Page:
33. ^ "Fiscalía confirma detención de Elvis González, operador financiero del CJNG" (in Spanish). Diario 24 Horas. Agencia EFE. January 3, 2016. Archived from the original on February 19, 2017. 
  34. ^ Monroy, Jorge (January 3, 2016). "Hermano del Cuini, detenido en hospital de Jalisco". El Economista (in Spanish). Archived from the original on August 24, 2016. 
  35. ^ "Cuñado de El Mencho habría sido detenido" (in Spanish). Diario 24 Horas. January 2, 2016. Archived from the original on February 19, 2017. 
  36. ^ "Trasladan a cuñado de 'El Mencho' al DF" (in Spanish). Zócalo Saltillo. January 5, 2016. Archived from the original on March 20, 2016. 
  37. ^ Franco, Luciano (January 5, 2016). "Trasladan a la SEIDO a Elvis González, cuñado de El Mencho". La Crónica de Hoy (in Spanish). Archived from the original on January 6, 2016.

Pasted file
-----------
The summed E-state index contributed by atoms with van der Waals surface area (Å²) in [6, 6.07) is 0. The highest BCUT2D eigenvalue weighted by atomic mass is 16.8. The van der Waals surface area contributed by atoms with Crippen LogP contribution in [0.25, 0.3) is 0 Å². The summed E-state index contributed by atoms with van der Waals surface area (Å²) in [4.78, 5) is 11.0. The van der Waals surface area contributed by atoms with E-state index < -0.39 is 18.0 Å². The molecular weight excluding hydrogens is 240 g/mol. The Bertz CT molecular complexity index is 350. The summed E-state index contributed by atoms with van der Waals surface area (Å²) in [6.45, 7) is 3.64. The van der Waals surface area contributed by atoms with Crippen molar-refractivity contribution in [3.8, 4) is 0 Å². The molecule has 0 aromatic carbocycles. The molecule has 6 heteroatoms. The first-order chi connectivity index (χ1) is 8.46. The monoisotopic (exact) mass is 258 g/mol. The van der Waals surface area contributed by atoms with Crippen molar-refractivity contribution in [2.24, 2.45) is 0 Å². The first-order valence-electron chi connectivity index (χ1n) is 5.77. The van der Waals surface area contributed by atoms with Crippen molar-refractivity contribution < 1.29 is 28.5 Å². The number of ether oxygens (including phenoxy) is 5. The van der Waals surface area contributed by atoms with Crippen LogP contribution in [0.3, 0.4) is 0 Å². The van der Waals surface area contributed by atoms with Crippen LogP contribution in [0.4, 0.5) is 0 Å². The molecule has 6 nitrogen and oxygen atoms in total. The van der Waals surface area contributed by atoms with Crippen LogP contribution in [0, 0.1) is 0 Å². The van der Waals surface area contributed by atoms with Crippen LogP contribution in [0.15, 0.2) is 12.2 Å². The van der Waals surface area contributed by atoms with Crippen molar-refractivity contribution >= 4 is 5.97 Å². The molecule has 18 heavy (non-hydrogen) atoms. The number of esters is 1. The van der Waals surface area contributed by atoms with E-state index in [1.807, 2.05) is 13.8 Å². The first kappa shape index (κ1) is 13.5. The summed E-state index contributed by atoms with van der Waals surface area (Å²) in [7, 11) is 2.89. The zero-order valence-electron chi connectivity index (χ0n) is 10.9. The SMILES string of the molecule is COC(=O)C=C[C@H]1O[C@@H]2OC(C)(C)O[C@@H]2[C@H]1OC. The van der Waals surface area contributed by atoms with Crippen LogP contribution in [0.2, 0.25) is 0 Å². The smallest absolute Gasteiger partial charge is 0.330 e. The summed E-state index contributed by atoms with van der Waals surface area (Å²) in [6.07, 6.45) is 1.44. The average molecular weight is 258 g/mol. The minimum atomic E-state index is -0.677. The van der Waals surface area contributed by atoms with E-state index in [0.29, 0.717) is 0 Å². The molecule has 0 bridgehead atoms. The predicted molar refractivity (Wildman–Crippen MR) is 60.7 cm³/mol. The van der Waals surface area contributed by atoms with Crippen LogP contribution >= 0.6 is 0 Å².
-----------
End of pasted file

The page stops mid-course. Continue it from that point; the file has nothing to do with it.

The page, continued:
38. ^ "Arraigan por 40 días al cuñado de 'El Mencho'". Proceso (in Spanish). January 7, 2016. Archived from the original on April 12, 2016. 
  39. ^ Garduño, Javier (January 8, 2016). "PGR arraiga por 40 días a Elvis González, operador financiero del CJNG y cuñado de El Mencho" (in Spanish). Diario 24 Horas. Archived from the original on February 19, 2017. 
  40. ^ "Cártel de Sinaloa corrompe al Ejército". Zeta (in Spanish). March 12, 2016. Archived from the original on April 3, 2017. 
  41. ^ a b Martínez, Jorge (December 29, 2016). "Liberan a uno de 'Los Cuinis'". Milenio (in Spanish). Archived from the original on April 1, 2017. 
  42. ^ "Núm. de Expendiente: 1889/2016 (Elvis González Valencia)". Milenio (in Spanish). December 26, 2016. Archived from the original on April 1, 2017. 
  43. ^ Neri, Antonio (December 30, 2016). "Ponen en libertad a líder de los "Cuinis" por falta de pruebas" (in Spanish). W Radio. Archived from the original on December 31, 2016.